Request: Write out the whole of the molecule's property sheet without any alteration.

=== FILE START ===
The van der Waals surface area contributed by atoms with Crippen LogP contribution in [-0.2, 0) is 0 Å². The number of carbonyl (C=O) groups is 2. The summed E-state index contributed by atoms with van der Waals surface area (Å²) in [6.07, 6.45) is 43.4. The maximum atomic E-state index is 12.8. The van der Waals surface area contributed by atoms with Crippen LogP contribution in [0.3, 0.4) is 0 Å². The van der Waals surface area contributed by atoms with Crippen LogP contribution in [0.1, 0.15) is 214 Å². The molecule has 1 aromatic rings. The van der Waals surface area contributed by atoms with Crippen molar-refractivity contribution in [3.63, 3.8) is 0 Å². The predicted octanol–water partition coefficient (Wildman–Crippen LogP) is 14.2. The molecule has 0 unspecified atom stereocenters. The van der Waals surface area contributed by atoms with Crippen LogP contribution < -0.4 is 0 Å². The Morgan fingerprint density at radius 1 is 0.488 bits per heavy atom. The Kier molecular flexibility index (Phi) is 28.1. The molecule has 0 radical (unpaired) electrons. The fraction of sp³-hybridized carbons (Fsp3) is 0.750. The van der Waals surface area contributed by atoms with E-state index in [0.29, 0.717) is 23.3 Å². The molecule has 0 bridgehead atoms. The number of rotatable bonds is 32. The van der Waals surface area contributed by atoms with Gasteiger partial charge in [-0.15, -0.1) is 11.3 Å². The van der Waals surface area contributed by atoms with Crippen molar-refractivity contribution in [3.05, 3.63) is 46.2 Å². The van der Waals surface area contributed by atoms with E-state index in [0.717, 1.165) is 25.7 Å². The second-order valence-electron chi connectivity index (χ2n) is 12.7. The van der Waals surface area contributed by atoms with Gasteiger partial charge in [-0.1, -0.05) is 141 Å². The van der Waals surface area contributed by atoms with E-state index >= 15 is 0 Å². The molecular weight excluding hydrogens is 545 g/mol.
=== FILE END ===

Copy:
The van der Waals surface area contributed by atoms with Crippen LogP contribution in [-0.2, 0) is 0 Å². The number of carbonyl (C=O) groups is 2. The summed E-state index contributed by atoms with van der Waals surface area (Å²) in [6.07, 6.45) is 43.4. The maximum atomic E-state index is 12.8. The van der Waals surface area contributed by atoms with Crippen LogP contribution in [0.3, 0.4) is 0 Å². The van der Waals surface area contributed by atoms with Crippen LogP contribution in [0.1, 0.15) is 214 Å². The molecule has 1 aromatic rings. The van der Waals surface area contributed by atoms with Crippen molar-refractivity contribution in [3.63, 3.8) is 0 Å². The predicted octanol–water partition coefficient (Wildman–Crippen LogP) is 14.2. The molecule has 0 unspecified atom stereocenters. The van der Waals surface area contributed by atoms with Crippen LogP contribution < -0.4 is 0 Å². The Morgan fingerprint density at radius 1 is 0.488 bits per heavy atom. The Kier molecular flexibility index (Phi) is 28.1. The molecule has 0 radical (unpaired) electrons. The fraction of sp³-hybridized carbons (Fsp3) is 0.750. The van der Waals surface area contributed by atoms with E-state index in [0.29, 0.717) is 23.3 Å². The molecule has 0 bridgehead atoms. The number of rotatable bonds is 32. The van der Waals surface area contributed by atoms with Gasteiger partial charge in [-0.15, -0.1) is 11.3 Å². The van der Waals surface area contributed by atoms with Crippen molar-refractivity contribution in [3.05, 3.63) is 46.2 Å². The van der Waals surface area contributed by atoms with E-state index in [0.717, 1.165) is 25.7 Å². The second-order valence-electron chi connectivity index (χ2n) is 12.7. The van der Waals surface area contributed by atoms with Gasteiger partial charge in [-0.1, -0.05) is 141 Å². The van der Waals surface area contributed by atoms with E-state index >= 15 is 0 Å². The molecular weight excluding hydrogens is 545 g/mol.